There are certain words and ideas that, over time, fall out of favor. Once they have fallen out of favor, it is not long before they fall out of common parlance. Sometimes, when words are archaic or their ideas unbiblical, this is the church’s gain. At other times, though, this is the church’s loss, for words may be useful and their ideas key to the Christian life and faith. At such times we do well to reclaim them, to introduce them to a new generation.
Worldliness is a word and idea that has been recently neglected. Perhaps this is because it was abused in the era of fundamentalism, when innocuous pleasures were held to be dangerous distractions. Or perhaps this is because we prefer not to feel the weight of its conviction. Perhaps this is the work of Satan, who wishes to mask one of his masterpieces. Either way, the Bible has much to say about the world and its influence upon us. It has much to say about how we can and must refuse to be of the world, even while we live in the world.
In this article, we continue our “8 Rules for Growing in Godliness,” a series of instructions drawn from a great preacher of days gone by. Together these rules teach how we, as Christians, can be ever more conformed to the image of Jesus Christ. The second rule for growing in godliness is this: Guard against worldliness.
The World and Worldliness
In his first letter, the Apostle John lays out the challenge and the danger of worldliness. “Do not love the world or the things in the world. If anyone loves the world, the love of the Father is not in him” (1 John 2:15). There is a stark contrast here between two opposing options: We can love the world, or we can love God, but we cannot love both. We can follow and obey the world, or we can follow and obey God, but we cannot serve two masters. Only one will own our heart, only one can claim our ultimate allegiance. That choice lies before us.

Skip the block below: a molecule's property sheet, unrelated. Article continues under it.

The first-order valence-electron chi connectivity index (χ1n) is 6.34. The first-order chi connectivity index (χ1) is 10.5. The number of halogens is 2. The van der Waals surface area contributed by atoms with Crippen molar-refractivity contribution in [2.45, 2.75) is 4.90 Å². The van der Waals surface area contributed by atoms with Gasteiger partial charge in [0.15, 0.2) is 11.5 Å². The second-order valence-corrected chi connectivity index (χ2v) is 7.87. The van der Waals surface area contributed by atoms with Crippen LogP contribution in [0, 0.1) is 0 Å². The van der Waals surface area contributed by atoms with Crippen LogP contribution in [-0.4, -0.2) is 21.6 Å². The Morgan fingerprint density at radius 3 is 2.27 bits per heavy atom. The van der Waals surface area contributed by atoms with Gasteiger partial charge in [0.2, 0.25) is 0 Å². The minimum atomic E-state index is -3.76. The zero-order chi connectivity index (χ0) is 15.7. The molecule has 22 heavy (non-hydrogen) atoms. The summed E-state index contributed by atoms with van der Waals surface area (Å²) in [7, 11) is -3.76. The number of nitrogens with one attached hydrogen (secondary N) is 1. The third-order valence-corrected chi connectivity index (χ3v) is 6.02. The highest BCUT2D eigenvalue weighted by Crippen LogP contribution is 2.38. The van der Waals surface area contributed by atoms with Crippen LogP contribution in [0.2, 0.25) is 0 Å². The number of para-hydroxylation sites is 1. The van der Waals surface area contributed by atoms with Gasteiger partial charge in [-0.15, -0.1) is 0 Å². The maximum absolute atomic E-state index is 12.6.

What is the “world”? In days past, some Christians took it to mean the earth and everything in it, as if there is something intrinsically wrong with experiencing pleasure in God’s creation. But this cannot be, for John would not contradict Paul who insists, “everything created by God is good, and nothing is to be rejected if it is received with thanksgiving…” (1 Timothy 4:4). The “world,” then, is not a place but a system. It is a way of thinking and living that rejects God’s rule. It is enthusiasm for the temporal and apathy for the eternal. It is living as if this world is all there is. To love the world is to value what unbelievers value, to foster ungodly desires and attitudes, to indulge in what is delightful to those who refuse to delight in God.
Those who love the world naturally succumb to worldliness. Worldliness is a failure to renew our minds by the Word of God so we can live in a manner pleasing to God. It is the failure to think and live in distinctly godly ways. It is the failure to become who God has called us to be through the gospel.
Worldliness is first a matter of the heart’s desires, then the mind’s meditations, then the hands’ actions. We all enter this world as lovers of the world who are in desperate need of salvation. It is only God’s work of saving grace that allows us to see our captivity, only the light of the gospel that frees us from our former blindness. Every Christian must then put off the old worldliness to embrace the new godliness. Thus, we have the choice before us: Will we be worldly, or will we be godly? Will we remain conformed to this world, or will we be transformed by the renewing of our minds (Romans 12:2)? We make the decision once and for all when we put our faith in Jesus Christ, and we make the decision again day by day as we battle to work out our salvation by putting sin to death and coming alive to righteousness (Philippians 2:12, Colossians 3:9-10).